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December 16, 2013

Hold the Champagne

If you read just the governor’s speech about his budget proposal then you might believe that state revenues are bouncing back, and we are making much-needed investments in critical state priorities like mental health, homelessness, and higher education.

You’d be only half right. The governor is proposing new investments, but he also proposed a series of cuts in his budget.

Wait a minute … cuts?

Yes, that’s right. The introduced budget contains cuts to hospitals and schools. By eliminating funding for the rising costs of “nonpersonal services” – a fancy term for things like textbooks and utilities in Virginia schools – the governor saves over $76 million at the expense of our students. And he gets tens of millions in savings from continuing cuts to the state’s two teaching hospitals and reducing Medicaid payments for hospitals throughout the state.

So if revenues are coming back, why is the governor suggesting cuts at all? Because revenues aren’t coming back strongly enough.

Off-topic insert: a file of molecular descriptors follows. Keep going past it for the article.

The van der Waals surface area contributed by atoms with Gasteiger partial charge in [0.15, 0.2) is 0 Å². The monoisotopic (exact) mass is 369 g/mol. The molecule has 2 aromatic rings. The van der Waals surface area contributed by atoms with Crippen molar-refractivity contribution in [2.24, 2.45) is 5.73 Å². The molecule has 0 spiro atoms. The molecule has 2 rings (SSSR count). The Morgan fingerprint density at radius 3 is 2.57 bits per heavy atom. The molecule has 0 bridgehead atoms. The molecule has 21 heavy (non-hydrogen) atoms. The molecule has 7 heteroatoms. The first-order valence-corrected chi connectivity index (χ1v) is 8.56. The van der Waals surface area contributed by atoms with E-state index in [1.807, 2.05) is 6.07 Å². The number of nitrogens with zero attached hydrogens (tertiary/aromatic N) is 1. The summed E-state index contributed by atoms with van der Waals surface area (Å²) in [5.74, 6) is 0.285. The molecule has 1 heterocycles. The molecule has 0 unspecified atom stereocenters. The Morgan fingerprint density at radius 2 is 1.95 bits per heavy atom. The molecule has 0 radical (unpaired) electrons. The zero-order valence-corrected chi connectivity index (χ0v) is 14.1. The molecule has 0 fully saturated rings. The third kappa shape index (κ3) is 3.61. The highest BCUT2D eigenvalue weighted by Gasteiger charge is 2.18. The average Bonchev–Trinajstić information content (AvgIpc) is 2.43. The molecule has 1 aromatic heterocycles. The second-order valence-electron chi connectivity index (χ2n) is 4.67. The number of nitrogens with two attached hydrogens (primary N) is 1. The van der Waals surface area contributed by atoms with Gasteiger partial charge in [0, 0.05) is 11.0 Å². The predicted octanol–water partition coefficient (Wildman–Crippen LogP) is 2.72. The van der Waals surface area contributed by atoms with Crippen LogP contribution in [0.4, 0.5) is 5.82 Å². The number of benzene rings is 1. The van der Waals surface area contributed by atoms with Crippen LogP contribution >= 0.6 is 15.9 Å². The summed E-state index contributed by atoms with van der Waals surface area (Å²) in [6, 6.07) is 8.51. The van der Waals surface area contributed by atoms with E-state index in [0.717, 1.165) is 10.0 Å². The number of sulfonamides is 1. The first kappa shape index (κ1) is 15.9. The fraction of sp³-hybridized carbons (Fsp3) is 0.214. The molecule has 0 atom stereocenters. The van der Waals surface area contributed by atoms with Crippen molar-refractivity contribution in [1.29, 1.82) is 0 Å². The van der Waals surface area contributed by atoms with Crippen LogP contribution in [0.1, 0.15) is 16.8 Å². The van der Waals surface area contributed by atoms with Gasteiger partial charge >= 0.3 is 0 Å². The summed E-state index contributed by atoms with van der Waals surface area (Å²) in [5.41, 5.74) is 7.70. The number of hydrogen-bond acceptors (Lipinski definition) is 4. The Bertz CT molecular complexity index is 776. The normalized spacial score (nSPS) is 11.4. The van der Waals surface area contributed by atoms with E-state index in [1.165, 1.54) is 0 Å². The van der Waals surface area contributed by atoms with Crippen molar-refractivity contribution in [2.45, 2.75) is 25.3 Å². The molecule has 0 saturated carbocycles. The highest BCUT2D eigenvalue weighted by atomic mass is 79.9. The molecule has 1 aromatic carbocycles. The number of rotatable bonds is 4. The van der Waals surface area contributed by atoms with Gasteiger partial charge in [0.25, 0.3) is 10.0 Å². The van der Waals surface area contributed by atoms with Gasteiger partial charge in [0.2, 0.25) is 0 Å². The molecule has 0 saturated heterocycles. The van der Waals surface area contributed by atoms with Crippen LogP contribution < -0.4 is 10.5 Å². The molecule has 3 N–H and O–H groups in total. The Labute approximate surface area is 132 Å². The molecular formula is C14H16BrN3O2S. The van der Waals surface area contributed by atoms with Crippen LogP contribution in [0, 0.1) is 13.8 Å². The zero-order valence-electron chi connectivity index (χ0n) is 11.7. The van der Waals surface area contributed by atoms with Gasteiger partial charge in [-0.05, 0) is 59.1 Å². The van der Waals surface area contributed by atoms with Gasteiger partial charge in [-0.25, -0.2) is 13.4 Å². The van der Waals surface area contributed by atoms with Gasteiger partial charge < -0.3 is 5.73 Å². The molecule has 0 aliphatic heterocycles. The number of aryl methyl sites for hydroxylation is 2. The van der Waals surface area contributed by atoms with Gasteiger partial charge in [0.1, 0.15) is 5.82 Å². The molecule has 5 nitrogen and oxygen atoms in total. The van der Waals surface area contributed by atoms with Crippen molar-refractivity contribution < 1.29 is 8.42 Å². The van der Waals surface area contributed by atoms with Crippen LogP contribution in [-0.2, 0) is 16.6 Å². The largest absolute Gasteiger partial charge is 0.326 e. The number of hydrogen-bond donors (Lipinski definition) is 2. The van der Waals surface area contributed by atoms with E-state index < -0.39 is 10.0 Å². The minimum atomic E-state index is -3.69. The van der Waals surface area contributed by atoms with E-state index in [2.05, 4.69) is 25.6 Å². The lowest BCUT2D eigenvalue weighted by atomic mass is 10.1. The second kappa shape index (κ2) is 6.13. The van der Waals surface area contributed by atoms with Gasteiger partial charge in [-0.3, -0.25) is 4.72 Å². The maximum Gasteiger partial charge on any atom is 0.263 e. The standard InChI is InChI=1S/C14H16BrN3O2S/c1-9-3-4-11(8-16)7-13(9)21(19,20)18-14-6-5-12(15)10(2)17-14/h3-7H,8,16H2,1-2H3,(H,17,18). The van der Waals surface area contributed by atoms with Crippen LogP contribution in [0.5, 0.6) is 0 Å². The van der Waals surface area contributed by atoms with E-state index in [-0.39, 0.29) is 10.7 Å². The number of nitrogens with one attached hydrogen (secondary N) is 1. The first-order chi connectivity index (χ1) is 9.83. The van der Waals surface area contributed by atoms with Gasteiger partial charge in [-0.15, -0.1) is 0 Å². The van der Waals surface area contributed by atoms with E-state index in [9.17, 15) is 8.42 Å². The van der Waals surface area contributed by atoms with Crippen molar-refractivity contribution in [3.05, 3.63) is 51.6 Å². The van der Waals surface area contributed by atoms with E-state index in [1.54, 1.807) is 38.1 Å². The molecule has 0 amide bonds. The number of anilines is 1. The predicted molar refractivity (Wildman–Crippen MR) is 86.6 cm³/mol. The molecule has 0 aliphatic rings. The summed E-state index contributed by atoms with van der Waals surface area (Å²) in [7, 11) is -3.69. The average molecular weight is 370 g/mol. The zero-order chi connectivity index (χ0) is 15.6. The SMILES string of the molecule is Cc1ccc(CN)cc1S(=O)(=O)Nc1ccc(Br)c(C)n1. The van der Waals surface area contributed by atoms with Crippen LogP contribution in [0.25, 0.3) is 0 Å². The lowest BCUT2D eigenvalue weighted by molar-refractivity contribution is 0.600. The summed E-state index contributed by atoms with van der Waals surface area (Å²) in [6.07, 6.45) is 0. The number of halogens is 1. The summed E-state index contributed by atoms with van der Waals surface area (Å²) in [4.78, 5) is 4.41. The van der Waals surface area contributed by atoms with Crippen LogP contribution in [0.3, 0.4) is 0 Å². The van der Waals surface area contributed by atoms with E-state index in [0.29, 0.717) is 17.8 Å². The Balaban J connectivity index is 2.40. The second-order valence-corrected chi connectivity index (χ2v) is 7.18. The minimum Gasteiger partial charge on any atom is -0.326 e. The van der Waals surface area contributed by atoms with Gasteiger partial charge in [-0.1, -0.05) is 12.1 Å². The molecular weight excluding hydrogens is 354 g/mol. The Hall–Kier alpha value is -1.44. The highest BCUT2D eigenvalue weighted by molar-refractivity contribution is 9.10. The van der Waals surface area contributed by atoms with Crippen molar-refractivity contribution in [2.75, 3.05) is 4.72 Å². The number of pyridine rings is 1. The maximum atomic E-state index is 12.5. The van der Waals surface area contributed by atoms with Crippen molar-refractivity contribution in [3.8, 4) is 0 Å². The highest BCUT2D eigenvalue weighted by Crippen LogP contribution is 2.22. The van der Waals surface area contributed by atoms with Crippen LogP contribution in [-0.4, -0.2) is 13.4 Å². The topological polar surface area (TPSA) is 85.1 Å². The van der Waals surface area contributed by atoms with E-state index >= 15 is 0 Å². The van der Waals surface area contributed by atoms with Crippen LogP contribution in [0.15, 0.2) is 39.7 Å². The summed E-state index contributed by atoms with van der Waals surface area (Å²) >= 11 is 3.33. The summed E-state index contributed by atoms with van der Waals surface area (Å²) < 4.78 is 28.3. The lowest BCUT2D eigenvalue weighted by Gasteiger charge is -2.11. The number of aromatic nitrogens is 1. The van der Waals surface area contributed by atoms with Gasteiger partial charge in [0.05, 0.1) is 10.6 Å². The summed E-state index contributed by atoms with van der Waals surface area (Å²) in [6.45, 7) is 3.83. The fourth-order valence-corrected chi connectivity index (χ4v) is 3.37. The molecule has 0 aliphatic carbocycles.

Sure, we’ve finally surpassed our pre-recession revenue levels in raw dollar terms, but we’re still not bringing in enough resources to meet the rising costs of providing services to a growing population. Inflation has increased over 11 percent since 2007, and Virginia’s population has increased by nearly 7 percent over that same time. Taking all that into consideration means we’d need an extra $4.6 billion over the next two years to actually hit real pre-recession revenue levels.


The outgoing budget does make a number of critical investments to build up the commonwealth. But the ongoing cuts just keep chipping away at our foundation.

–Sara Okos, Policy Director

The Commonwealth Institute

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